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Session Types for Me and You and Everyone We Know!

Session Types for Me and You and Everyone We Know!

Concurrent and distributed systems are unwieldy, and many of the patterns we program them with are informally characterized. How can we provide safety mechanisms at runtime and structure inter-process communication? One approach is session types, a formalism to model distributed communicating processes, describing protocols as type abstractions. This talk will cover the basics of what session types are and how they provide a safety net for asynchronous interaction across our increasingly complex platforms and networks.

The flow of this talk will start with the motivation for the need to formalize communication patterns across actors/channels/processes. Then, I’ll define what session types are and briefly describe their ongoing history. Finally, I’ll describe a couple specific approaches, geared around functional dynamic languages as a form of runtime rejection, for which session types can be applied.

Zeeshan Lakhani

May 27, 2016
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  1. Session Types for Me and You
    and Everyone We Know!
    Zeeshan Lakhani
    Papers We Love, Basho Technologies
    @zeeshanlakhani

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  2. )) <> ((
    Forever

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  3. )) <> ((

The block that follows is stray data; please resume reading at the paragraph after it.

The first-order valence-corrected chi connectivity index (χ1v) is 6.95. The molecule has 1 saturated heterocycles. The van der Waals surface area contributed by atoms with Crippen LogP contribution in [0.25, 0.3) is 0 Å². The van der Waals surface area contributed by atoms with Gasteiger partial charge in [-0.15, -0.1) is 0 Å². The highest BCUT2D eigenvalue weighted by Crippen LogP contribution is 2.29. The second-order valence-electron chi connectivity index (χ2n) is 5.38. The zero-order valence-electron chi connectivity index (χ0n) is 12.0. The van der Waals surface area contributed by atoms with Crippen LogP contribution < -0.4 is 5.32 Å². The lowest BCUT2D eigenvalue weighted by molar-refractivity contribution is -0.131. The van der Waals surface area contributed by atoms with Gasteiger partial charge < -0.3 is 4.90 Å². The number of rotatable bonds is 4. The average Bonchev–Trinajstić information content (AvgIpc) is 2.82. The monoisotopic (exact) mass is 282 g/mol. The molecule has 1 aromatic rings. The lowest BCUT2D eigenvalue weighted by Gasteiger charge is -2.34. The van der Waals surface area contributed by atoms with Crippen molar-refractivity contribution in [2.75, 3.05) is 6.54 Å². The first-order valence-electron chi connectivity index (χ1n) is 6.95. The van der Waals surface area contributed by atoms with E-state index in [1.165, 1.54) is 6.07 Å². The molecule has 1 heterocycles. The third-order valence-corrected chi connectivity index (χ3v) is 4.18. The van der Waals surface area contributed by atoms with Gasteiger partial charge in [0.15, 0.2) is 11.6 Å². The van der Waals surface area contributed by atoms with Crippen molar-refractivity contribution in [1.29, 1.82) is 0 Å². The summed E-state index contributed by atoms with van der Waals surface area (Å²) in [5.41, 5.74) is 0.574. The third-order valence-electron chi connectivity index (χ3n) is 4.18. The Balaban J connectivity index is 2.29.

99.99% uptime as much as
    possible

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  4. [2]
    [4]
    [3]
    • ⇡

    calculus
    is a model of computation for concurrent systems

    compared to other forms of process calculi


    calculus
    has
    ability to pass channels as data along other channels.
    CCS(~1980) ! ⇡–calculus(~1992)

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  5. CCS(~1980) ! ⇡–calculus(~1992)
    [1]
    [5]

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  6. a session is a series of interactions which serve as a unit of conversation.
    A session is established among multiple parties via a shared name, which
    represents a public interaction point.
    [6]
    So,
    (
    Multiparty
    )
    Session Types

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  7. * guarantees
    1. Interactions within a session never incur a communication error—communication
    safety.
    2. Channels for a session are used linearly (linearity) and are deadlock-free in
    a single session—progress.
    3. The communication sequence in a session follows the scenario declared in
    the session type—session fidelity, predictability.
    a session is a series of interactions which serve as a unit of conversation.
    A session is established among multiple parties via a shared name, which
    represents a public interaction point.
    [6]
    So,
    (
    Multiparty
    )
    Session Types

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  8. A global type plays the role of a shared agreement among communication
    peers, and is used as a basis of efficient type checking through its projection
    (local types) onto individual peers.
    Local types (projected from global view of the system) can then be used to